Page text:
Published on June 16th, 2014 | by Allan Brown2
Edge of Tomorrow Review
Movie Review: Edge of Tomorrow
Running Time: 113 mins
Director: Doug Liman
Writers: Christopher McQuarrie (screenplay), Jez Butterworth (screenplay)
Cast: Tom Cruise, Emily Blunt, Bill Paxton, Brendan Gleeson
At the ripe old age of 50, most Hollywood action stars begin to take their foot of the throttle, invest in a pipe, a pair of slippers, a model girlfriend (30 years their junior) and begin to chill out. But then, this is Tom Cruise we’re talking about. His latest sci-fi, action, blockbuster, from The Bourne Identity director Doug Liman, shows the pint sized film star has no intentions of slowing down his franchise spawning, box-office smashing movie career, just yet. Don’t believe me; let Edge of Tomorrow prove me wrong.
The graphic novel “All You Need Is Kill” by Hiroshi Sakurazaka is the source material for Doug Liman’s eighth directorial feature. This time, despite its obvious and well voiced similarities to films such as Source Code and Groundhog Day, Liman has delivered on bringing something uniquely fresh and exhilarating to what could have easily have been just another run of the mill actioner.
The story follows Major William Cage (Tom Cruise), an officer who, until now, has never seen a day of combat in his life. Instead, his duties have required him to be the slick talking public relations man for the US army. Using well polished propaganda tactics and a false sense of triumph, Major Cage and his news crew jump from one television network to the next. His goal? To lure as many fresh faced recruits as possible for the continued war on the invading alien race (known as mimics) that rages on with little hope of victory.
As it smashes most of your preconceived notions, it will likely leave you anxiously perched at the edge of your seat until those final credits roll.
However, Major Cage’s relatively secure world is turned upside down when General Brigham (Bernard Gleeson) thrusts him onto the front-line as part of a new wave. Without so much as a day’s combat training and despite his exoskeleton robotic suite, Cage is killed within seconds. But just as he dies on the worn torn beach in France, he awakes to find himself reliving the previous day all over again.
Cage soon realises that despite being caught in bizarre time-loop, he can indeed use it to his advantage. As the days roll into weeks, weeks into months and months possibly into years, Cage becomes stronger, wiser and inevitably more strategic and battle conscience. He discovers that with the help of fellow officer Rita Vrataski (Emily Blunt), together they might just be able to win not only the battle, but possibly end the war altogether.
From its huge marketing campaign to its endless TV bites, Edge of Tomorrow may seem like your routine post-apocalyptic Hollywood venture. Fortunately, despite it indeed being a routine post-apocalyptic Hollywood venture, it bags enough smarts to make it stand out amongst the rest, and just as it smashes most of your preconceived notions, it will likely leave you anxiously perched at the edge of your seat until those final credits roll.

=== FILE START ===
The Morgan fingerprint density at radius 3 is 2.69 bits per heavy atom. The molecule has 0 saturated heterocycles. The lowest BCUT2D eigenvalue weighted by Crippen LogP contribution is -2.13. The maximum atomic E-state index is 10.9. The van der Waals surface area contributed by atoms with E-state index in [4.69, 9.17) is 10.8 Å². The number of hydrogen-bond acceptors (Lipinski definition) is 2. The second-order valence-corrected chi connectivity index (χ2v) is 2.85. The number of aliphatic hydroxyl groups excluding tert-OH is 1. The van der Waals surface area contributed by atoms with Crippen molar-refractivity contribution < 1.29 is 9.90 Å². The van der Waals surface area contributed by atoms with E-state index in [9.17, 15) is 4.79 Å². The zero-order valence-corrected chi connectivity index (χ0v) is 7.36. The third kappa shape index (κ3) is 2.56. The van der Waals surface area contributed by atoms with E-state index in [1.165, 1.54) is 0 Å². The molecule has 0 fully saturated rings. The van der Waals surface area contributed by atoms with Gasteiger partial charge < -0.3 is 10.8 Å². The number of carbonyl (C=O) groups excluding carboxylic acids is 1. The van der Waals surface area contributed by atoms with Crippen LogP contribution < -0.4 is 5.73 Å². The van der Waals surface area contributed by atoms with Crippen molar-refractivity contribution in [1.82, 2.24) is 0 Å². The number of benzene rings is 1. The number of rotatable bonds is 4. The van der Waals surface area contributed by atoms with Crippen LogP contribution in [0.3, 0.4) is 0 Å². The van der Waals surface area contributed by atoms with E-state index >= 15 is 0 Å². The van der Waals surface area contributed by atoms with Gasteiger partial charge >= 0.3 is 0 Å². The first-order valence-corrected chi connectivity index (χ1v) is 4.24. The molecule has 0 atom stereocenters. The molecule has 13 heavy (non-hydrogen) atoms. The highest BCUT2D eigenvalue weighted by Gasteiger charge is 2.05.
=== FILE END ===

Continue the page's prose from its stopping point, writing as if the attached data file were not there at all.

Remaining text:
Tom Cruise again puts in 100% in another effortlessly enjoyable leading performance. His natural comedic timing, charisma and acting virtuoso will remind many, just how versatile an actor he really is. Indeed, Cruise makes these lighter action roles look so easy and painless at times, that we rarely give him the credit he truly deserves from them.
Cruise makes these lighter action roles look so easy and painless at times, that we rarely give him the credit he truly deserves from them
Emily Blunt also puts in a sterling performance playing against type as Officer, Rita – aka ‘Full Metal Bitch’. While she indeed lives up to her name, the chemistry between her and cruise is perfectly matched, both delivering blockbuster performances whilst relishing in the fun comedic dialogue and stand out action sequences. This aspect of the film adds a much needed light to the often darker bigger picture.
The rest of the cast provide excellent support throughout in some wonderfully unhinged performances, none more so than Bill Paxton (Aliens) and Brendan Gleeson (Calvary). Despite their screen time being relatively short and sweet, both actors certainly make an impact and their verbal jousts with Cruise throughout are nailed to perfection.
The visual effects helmed by Nick Davis (The Dark Knight) and his team are another area Edge of Tomorrow excels in. From the alien design to the scope of the battle sequences (reminiscent of Spielberg’s, Saving Private Ryan) are quite simply spellbinding. Liman and Davis also show a steadfast discipline in handling the tone and look of the film. Juggling a gritty realism with the lighter notes of a 12A family action film is no easy task, and one that rarely works, or is even attempted with such films. However, Davis‘ SFX along with Liman’s steady direction, manage to capture the essence of both with a finesse, in what is arguably the strongest aspects of the film.
Despite the film deserving a more satisfying conclusion, Edge of Tomorrow is what Hollywood science fiction action films are all about, wonderful performances, titillating visuals, snappy dialogue and above all else, GREAT FUN!
Summary: Despite its all too familiar ending, Edge of Tomorrow cements itself as fun Hollywood affair that offers enough laughs, thrills and intelligence to see it stand out from the rest.